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Opinion

January 21, 2014

Cyr: Robert Gates is not helping our country, or himself

(Continued)

In a fundamental Pentagon policy shift, he bluntly criticized the department for giving too much emphasis to preparing for unlikely general wars, while our most serious challenges involve limited unconventional wars. Afghanistan still provides exhibit A.

Secretary Gates fought hard and generally successfully to reduce weapons programs. Prime targets included the Lockheed Martin F-22 Raptor fighter, Boeing’s C-17 transport, proposals to arm 747 aircraft with laser weapons, the Army’s Future Combat Systems operation and the Missile Defense Agency. He abolished the Joint Forces Command, a Virginia facility with powerful support on Capitol Hill.

Gates’ greatest contribution in the job, going beyond strategies and weapons, probably was his devotion of sustained emphasis to the high suicide rates and emotional stresses among our military personnel. Over the 20th century, descriptions grew ever more clinically impersonal, from “shell shock” to “battle fatigue” and now “post-traumatic stress disorder.” He spearheaded a public education effort made even more important by the all-volunteer military, by definition generally removed from lives of most Americans.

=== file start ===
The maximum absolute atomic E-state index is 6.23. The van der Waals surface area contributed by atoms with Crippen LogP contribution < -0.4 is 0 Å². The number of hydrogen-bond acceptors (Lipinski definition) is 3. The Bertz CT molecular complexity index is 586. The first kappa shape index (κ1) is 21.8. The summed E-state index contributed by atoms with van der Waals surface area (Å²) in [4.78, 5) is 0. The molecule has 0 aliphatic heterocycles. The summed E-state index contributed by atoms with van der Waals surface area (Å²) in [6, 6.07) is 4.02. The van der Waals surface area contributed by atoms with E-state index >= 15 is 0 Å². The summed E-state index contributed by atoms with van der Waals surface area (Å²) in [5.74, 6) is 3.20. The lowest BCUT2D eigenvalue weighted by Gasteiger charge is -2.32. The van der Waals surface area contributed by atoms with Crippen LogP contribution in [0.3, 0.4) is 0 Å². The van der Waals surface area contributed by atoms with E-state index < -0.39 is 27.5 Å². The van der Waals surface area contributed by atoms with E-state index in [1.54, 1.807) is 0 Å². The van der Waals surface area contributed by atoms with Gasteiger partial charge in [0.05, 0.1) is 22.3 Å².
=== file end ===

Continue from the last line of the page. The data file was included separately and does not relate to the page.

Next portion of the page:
As nonpartisan public servant, he shielded Obama and the Democratic Party. While Democrats took the White House and Congress in 2008, a representative ABC-Washington Post public opinion poll showed that Republican presidential nominee Sen. John McCain was viewed as more likely than Obama to protect national security. The Republican Party has continued to poll relatively strongly regarding defense concerns.

Robert Gates successfully opposed what President Eisenhower accurately described as the enormous “military-industrial complex,” but his standing is now significantly changed.

Marshall felt strongly that leadership success was directly related to keeping working relationships formal and maintaining public discretion — and he is right.

Arthur I. Cyr is Clausen Distinguished Professor at Carthage College in Wisconsin and author of “After the Cold War.” He can be reached at acyr@carthage.edu.

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